The Fifth Circuit reverses its beginning-of-the-year, 2-1 decision in Wooten, now holding (3-0) that the plaintiff’s complaint – while “admittedly light on factual details” – was sufficient under Federal Rule of Civil Procedure 8 to state a claim of discrimination and retaliation under the ADEA. Thus, the complaint was sufficient to support entry of default judgment against a non-appearing employer.
Wooten v. McDonald Transit Assoc, Inc., No. 13-11035 (5th Cir. June 10, 2015): This blog covered the original panel decision [January 5, 2015], summarizing the facts as follows:
In his complaint, plaintiff Wooten alleged that he was a former employee of McDonald Transit, where he had worked from 1999 until May 1, 2011. The ADEA retaliation claim stated as follows:
“In October 2010, [Wooten] made a claim to the Equal Employment Opportunity Commission for age discrimination. After the claim was made and continuing until [his] employment ended, [McDonald Transit], in violation of the ADEA, discriminated and retaliated against [Wooten], and created a hostile work environment, until such time that plaintiff was constructively discharged on or about May 1, 2011.”
The complaint was reportedly served on McDonald Transit’s registered agent, but not answered.
The district court held a prove-up hearing, where Wooten testified that after filing an EEOC charge, “he was demoted from Shop Foreman, lowering his pay by $2 an hour. He was given menial work, and his hours were changed.” The district court entered default judgment under Rule 55. The employer then sought to vacate judgment under Rules 55 and 60, which was denied.
The Fifth Circuit affirms. In the original panel opinion, the majority held that Wooten’s complaint did not meet the “well-pleaded” standard required by Rule 55 (and Rule 12(b)(6), as well) and could not support a default judgment. “His few factual allegations,” the majority concludes, “are inextricably bound up with legal conclusions (e.g., ‘discriminated and retaliated’ and ‘created a hostile work environment’ leading to ‘constructive discharge’),” and simply “parrot[s]” the language of the ADEA. The panel majority also held that while Wooten’s prove-up testimony stated an ADEA claim, the pleadings could not be supplemented by later hearing testimony under Rule 55.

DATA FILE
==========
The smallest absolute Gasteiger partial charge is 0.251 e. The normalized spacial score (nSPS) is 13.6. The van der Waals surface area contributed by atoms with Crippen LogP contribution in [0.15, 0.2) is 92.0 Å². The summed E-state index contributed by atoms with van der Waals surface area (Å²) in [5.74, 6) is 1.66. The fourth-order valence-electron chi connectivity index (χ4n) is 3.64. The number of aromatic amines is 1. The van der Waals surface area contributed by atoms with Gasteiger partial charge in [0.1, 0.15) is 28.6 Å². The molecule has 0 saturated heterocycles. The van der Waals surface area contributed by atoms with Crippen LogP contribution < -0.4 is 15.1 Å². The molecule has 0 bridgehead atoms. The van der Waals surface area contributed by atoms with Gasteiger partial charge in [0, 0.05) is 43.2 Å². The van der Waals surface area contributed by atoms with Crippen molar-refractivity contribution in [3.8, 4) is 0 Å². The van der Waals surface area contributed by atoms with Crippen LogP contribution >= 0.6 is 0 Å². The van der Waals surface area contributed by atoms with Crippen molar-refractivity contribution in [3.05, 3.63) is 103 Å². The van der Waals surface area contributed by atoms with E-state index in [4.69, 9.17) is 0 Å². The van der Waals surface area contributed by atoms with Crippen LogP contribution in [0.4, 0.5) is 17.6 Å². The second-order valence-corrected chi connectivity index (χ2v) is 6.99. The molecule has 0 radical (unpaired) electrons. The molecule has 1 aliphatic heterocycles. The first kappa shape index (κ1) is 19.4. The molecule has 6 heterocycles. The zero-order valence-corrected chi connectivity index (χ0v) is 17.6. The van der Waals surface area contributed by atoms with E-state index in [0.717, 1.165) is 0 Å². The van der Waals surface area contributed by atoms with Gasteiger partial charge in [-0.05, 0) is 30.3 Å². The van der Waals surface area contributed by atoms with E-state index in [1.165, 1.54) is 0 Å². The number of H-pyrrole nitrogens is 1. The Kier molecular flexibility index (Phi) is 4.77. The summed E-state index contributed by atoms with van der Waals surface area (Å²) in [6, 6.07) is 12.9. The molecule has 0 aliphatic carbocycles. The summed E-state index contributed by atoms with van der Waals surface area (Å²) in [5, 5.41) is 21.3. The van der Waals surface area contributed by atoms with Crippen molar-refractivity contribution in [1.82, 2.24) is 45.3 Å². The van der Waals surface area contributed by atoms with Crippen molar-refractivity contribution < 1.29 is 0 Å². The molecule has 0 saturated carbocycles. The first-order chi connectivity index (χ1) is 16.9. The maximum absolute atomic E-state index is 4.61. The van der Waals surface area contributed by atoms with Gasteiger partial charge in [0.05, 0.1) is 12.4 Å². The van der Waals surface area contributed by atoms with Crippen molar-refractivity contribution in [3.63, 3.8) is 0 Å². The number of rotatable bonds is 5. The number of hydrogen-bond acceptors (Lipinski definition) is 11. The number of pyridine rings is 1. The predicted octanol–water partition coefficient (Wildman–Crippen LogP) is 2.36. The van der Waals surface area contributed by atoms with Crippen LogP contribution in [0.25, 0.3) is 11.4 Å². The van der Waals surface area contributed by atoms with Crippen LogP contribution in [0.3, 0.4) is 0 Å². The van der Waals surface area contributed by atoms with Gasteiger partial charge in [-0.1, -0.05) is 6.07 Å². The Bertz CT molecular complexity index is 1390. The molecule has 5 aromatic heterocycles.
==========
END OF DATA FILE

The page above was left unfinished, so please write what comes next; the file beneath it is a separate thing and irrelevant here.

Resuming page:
On rehearing, the panel avoids the Rule 55 issue – which presented an unresolved issue under Fifth Circuit law – by holding that its original premise was wrong. It holds that Wooten’s complaint constituted a short and plain statement of an ADEA violation.
[As before, the panel werestles with whether an ADEA plaintiff should be required to prove, as an element of the prima facie case, that he was qualified for his position, citing Holtzclaw v. DSC Commc’ns Corp., 255 F.3d 254, 259 (5th Cir. 2001). whether this authority was impliedly overruled by the intervening Burlington NorThern & Santa Fe Railway Co. v. White, 548 U.S. 53 (2006), the panel holds “[w]e need not decide … because-as explained below-we hold that Wooten’s complaint satisfies the minimal pleading requirements of Rule 8 regardless of whether ‘qualification’ is a necessary element of his prima facie case.”]
The panel notes that notice of a claim to the defendant for purposes of Rule 55 is informed by the Rule 8 pleading standard. It holds, after an analysis of the complaint, that “Wooten’s complaint provides McDonald Transit with ‘fair notice’ of his claim that McDonald Transit engaged in conduct prohibited by the ADEA-discrimination and retaliation-in response to the age-discrimination charge he filed with the EEOC.”
The panel does not necessarily hold Wooten’s complaint out as a model of pleading – it “could have specified the nature of the discrimination and the retaliation he experienced” – but at the same time “his allegations are not so vague that McDonald Transit lacked notice of the contours of Wooten’s claim.” Indeed, it notes that Form 11 of the “Federal Rules of Civil Procedure provide even less factual detail than the complaint at issue here.”
The panel closes by holding that McDonald Transit failed to present grounds for vacating the judgment under Rules 55 and 60.